Magnesium levels and intake associated with decreased health risks

October 11, 2021

Magnesium levels and intake associated with decreased health risks

Magnesium is the second most abundant intracellular cation after potassium and fourth cation in the body overall. It takes part in a variety of processes from maintaining ionic gradients to mitochondrial breathing and DNA synthesis. Due to overall industrialisation and changes in soil mineral content RDI is hardly reached in most of the population. Estimated clinically significant magnesium deficiency might reach 15%, while subclinical might be as high as 30%[1].

Several meta analysis [2,3] have done a robust analysis of earlier published studies on magnesium and risks of major life threatening conditions. With over 60 single studies included in analysis data represents follow up of over one million participants. 22% reduction of risk of heart failure and 7% reduction of risk of stroke was observed per every 100 mg/day intake of magnesium (both from food and supplements). For the same dosage linear decrease is observed for all-cause and cancer mortality, 6% and 5% respectively.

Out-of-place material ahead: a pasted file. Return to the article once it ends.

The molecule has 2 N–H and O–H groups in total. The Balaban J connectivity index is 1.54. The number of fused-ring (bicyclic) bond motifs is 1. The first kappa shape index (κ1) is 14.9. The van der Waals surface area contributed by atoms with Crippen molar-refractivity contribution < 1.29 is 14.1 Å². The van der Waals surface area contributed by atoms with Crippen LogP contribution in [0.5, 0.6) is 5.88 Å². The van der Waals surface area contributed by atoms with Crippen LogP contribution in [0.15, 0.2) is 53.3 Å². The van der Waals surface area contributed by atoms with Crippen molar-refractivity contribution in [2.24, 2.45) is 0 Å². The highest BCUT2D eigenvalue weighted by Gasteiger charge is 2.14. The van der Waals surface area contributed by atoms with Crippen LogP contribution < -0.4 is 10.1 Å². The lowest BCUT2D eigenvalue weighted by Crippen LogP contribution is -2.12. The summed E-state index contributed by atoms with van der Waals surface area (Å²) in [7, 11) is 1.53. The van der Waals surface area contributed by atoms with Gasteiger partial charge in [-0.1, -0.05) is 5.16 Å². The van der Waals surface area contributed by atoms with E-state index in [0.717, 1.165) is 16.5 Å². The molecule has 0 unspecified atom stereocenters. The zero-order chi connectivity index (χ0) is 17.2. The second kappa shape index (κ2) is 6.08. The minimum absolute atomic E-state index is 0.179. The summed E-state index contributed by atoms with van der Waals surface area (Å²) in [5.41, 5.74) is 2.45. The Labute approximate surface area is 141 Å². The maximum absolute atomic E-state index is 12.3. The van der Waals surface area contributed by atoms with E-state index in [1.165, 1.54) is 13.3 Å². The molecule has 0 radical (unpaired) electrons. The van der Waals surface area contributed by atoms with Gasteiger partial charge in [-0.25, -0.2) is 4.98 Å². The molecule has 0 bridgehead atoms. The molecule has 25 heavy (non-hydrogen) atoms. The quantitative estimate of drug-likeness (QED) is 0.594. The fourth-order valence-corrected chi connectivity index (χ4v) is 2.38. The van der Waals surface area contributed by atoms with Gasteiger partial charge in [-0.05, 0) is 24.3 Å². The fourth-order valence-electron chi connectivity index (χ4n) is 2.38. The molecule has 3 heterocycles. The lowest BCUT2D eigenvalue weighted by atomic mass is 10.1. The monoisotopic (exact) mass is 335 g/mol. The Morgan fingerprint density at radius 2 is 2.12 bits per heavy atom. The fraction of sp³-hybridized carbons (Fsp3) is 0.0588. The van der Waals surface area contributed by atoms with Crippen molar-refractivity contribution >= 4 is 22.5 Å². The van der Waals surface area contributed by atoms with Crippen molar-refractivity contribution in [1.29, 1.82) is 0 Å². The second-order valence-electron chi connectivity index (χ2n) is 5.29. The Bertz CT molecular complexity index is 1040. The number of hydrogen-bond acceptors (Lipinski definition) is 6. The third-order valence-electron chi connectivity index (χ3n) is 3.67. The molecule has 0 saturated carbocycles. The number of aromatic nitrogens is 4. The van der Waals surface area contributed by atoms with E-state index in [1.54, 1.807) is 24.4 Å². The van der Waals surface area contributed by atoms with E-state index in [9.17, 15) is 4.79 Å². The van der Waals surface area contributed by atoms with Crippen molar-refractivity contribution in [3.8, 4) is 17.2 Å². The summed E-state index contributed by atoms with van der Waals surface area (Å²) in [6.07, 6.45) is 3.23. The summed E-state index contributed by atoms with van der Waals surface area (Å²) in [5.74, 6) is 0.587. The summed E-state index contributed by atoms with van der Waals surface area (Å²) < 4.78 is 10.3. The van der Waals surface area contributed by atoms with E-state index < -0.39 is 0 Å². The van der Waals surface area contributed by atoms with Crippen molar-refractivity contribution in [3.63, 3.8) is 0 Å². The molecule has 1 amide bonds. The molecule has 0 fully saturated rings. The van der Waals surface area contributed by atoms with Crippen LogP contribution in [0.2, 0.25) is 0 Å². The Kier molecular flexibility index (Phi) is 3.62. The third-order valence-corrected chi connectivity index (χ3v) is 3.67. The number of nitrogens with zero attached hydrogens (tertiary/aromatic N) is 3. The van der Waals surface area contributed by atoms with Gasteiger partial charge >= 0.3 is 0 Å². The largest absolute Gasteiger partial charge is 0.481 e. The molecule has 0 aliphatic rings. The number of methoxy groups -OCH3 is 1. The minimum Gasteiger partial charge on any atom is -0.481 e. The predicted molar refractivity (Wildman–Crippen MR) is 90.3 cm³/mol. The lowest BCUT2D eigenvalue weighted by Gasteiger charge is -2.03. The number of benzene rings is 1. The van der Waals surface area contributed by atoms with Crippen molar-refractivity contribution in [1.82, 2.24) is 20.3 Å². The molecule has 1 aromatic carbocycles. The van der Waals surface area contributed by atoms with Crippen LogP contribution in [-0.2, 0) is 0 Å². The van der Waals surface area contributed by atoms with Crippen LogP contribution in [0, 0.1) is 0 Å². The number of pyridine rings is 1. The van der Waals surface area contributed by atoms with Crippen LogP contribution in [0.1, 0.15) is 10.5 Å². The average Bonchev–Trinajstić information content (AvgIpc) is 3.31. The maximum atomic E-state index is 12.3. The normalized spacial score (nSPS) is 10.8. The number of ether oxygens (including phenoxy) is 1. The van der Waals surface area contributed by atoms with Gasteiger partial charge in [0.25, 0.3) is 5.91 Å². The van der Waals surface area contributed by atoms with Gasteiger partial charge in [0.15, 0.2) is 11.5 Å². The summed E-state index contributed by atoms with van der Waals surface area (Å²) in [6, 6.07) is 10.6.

Longevica discovery is very much connected to magnesium levels, being the number most common divalent cation in the body, magnesium levels are tightly connected with heavy metals transport across the membrane. In fact adequate levels of magnesium throughout lifespan might exhibit protective properties against cadmium accumulation. 

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